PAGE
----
Then they all go up to breakfast in the Great Hall, in what Phoebe quickly realises will be the way they move around the school, with the younger students protected by the elder. Phoebe tucks into her Eggs Benedict and quickly decides with a grimace that threatens to split her face apart that the pumpkin juice Hogwarts serves is even worse than the stuff at the Ministry, and takes some Earl Grey instead. 


The seventh years have Potions at the same time as them, in the next-door laboratory, but as NEWT-level Potions is primarily taken by a Slytherin-Ravenclaw cohort, Professor Rafferty gets everyone to NEWT-level by the end of sixth year, so that seventh year is primarily spent on individual Potions or Alchemy research projects, requiring minimal supervision. Scorpius has also explained to Phoebe that the professor sees all his seventh years once a week individually to discuss their projects.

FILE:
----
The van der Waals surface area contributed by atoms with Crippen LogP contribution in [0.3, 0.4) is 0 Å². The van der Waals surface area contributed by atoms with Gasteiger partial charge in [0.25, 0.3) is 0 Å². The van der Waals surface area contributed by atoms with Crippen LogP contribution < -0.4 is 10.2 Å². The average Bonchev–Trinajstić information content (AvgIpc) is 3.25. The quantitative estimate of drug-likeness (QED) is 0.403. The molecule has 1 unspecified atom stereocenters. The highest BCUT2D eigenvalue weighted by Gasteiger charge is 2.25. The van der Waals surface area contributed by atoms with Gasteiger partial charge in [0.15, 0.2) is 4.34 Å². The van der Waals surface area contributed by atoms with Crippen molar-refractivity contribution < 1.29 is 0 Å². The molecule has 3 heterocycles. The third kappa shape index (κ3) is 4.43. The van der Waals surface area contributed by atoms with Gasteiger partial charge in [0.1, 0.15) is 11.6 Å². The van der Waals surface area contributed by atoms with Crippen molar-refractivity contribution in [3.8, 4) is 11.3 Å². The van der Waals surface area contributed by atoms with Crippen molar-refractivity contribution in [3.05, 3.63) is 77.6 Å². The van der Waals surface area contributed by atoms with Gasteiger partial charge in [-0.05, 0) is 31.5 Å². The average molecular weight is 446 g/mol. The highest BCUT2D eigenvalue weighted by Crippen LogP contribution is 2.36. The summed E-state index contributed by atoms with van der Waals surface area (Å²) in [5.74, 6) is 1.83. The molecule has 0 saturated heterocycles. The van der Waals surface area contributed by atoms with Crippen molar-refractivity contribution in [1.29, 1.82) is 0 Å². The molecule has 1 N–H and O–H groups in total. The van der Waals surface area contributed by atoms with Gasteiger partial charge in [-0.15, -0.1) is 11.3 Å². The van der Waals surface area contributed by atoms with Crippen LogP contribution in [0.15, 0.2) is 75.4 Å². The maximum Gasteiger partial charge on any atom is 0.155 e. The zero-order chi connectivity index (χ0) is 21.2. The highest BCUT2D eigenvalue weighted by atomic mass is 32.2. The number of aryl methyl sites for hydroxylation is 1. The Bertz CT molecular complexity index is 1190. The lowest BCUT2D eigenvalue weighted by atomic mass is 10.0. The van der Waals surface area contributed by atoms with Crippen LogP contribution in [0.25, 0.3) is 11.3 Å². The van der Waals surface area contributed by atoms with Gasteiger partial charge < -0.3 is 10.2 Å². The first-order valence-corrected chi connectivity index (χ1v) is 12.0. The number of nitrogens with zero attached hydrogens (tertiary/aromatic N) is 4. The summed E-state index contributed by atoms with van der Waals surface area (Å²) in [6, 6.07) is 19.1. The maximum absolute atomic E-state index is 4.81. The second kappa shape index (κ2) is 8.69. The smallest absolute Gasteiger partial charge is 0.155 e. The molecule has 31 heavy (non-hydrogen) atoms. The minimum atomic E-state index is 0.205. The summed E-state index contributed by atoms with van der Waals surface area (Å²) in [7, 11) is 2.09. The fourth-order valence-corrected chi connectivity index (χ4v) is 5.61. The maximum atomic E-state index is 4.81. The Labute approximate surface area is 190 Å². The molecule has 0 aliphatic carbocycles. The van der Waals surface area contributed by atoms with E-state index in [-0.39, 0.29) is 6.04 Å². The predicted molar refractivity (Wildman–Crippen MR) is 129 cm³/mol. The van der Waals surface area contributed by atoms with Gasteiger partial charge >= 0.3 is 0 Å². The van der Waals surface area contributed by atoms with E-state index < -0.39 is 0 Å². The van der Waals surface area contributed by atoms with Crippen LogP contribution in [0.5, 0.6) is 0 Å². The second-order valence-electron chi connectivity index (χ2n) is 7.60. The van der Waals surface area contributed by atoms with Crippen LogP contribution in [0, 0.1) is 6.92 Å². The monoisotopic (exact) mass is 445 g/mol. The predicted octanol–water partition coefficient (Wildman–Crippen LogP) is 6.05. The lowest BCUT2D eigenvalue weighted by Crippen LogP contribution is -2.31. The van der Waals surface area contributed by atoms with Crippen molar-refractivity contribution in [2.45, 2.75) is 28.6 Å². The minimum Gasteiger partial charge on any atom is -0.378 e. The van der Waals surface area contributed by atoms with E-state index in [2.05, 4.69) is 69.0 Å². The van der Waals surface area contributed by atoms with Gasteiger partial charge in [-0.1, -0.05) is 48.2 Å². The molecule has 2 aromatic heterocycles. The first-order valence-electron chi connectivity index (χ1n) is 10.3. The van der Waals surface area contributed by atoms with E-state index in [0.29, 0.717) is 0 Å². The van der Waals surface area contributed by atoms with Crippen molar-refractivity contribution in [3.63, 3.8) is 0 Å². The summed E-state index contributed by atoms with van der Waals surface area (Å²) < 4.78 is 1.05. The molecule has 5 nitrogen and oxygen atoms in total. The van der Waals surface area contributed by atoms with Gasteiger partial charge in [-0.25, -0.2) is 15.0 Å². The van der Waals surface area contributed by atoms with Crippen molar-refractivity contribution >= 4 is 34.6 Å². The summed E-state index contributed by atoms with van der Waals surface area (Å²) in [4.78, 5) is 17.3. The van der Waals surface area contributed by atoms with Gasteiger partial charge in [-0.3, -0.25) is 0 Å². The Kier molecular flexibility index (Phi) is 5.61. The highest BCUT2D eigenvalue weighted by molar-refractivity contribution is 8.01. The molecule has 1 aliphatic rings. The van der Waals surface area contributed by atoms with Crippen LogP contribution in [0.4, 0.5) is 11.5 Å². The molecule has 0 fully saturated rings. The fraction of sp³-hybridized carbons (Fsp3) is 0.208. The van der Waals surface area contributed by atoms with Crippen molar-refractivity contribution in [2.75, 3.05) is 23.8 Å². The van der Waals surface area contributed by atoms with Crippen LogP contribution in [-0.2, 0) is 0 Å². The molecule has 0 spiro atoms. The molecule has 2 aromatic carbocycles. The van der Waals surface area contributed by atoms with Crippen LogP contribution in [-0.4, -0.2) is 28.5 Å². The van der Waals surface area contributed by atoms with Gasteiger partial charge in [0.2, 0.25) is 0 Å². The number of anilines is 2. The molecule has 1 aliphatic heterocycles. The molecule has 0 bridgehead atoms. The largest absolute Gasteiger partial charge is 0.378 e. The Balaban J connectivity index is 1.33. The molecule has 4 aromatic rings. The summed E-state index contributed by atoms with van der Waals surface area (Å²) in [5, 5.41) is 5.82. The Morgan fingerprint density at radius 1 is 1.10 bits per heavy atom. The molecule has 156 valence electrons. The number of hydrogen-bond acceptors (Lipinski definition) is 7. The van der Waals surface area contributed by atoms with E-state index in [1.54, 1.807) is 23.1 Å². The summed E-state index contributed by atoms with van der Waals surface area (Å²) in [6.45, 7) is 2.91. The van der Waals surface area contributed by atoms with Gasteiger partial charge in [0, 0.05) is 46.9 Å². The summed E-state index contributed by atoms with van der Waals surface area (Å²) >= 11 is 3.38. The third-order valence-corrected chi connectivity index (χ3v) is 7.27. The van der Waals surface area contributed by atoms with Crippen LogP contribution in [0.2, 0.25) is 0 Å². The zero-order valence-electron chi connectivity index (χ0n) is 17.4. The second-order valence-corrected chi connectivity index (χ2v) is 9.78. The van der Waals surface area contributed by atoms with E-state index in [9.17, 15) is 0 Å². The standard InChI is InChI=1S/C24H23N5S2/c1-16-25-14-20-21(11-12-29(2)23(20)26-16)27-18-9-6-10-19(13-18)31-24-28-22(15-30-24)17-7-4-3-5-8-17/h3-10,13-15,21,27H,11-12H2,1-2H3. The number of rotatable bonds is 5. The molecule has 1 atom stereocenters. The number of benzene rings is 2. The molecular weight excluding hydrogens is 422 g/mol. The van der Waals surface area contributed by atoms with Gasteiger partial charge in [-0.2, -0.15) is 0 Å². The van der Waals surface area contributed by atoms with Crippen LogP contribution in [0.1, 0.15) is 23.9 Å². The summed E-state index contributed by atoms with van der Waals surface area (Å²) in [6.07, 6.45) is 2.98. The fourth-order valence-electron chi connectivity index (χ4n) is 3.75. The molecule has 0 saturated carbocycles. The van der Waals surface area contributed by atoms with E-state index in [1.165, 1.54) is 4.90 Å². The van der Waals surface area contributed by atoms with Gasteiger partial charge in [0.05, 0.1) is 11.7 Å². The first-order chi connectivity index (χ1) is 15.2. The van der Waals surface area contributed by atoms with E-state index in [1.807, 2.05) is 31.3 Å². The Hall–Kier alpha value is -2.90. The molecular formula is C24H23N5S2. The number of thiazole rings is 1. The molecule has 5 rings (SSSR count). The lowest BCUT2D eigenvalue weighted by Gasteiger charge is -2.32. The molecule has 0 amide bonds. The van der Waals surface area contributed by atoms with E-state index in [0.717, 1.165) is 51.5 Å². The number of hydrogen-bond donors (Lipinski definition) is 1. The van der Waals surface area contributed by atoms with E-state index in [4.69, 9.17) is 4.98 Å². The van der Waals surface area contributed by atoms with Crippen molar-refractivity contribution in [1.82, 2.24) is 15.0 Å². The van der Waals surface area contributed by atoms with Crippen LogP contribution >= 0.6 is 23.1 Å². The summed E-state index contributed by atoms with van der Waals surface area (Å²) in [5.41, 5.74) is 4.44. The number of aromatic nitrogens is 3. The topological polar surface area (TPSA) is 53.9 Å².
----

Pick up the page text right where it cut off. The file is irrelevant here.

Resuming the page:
Hence, Phoebe, Georgiana and Sebastian are walked down to the Potions laboratories by all nine seventh years, whilst an annoyed Professor Rafferty talks to Professor Longbottom. They wait outside the oak door in the torchlight, and it isn’t long before the first-year Hufflepuffs start to arrive, as well as the seventh year Ravenclaws. Phoebe realises with a sinking heart that there are fifteen Hufflepuffs in total, and shares grim looks with Georgiana and Sebastian. Georgiana squeezes her hand discretely and Scorpius lays a hand on his little sister’s shoulder, hesitating before doing the same to Georgiana. Hadara and Aristaeus Vaisey do the same to Sebastian. Whether because the Hufflepuffs are sufficiently cowed by the presence of multiple top-year Slytherins or because they haven’t yet woken up, the short wait for Professor Rafferty passes without incident.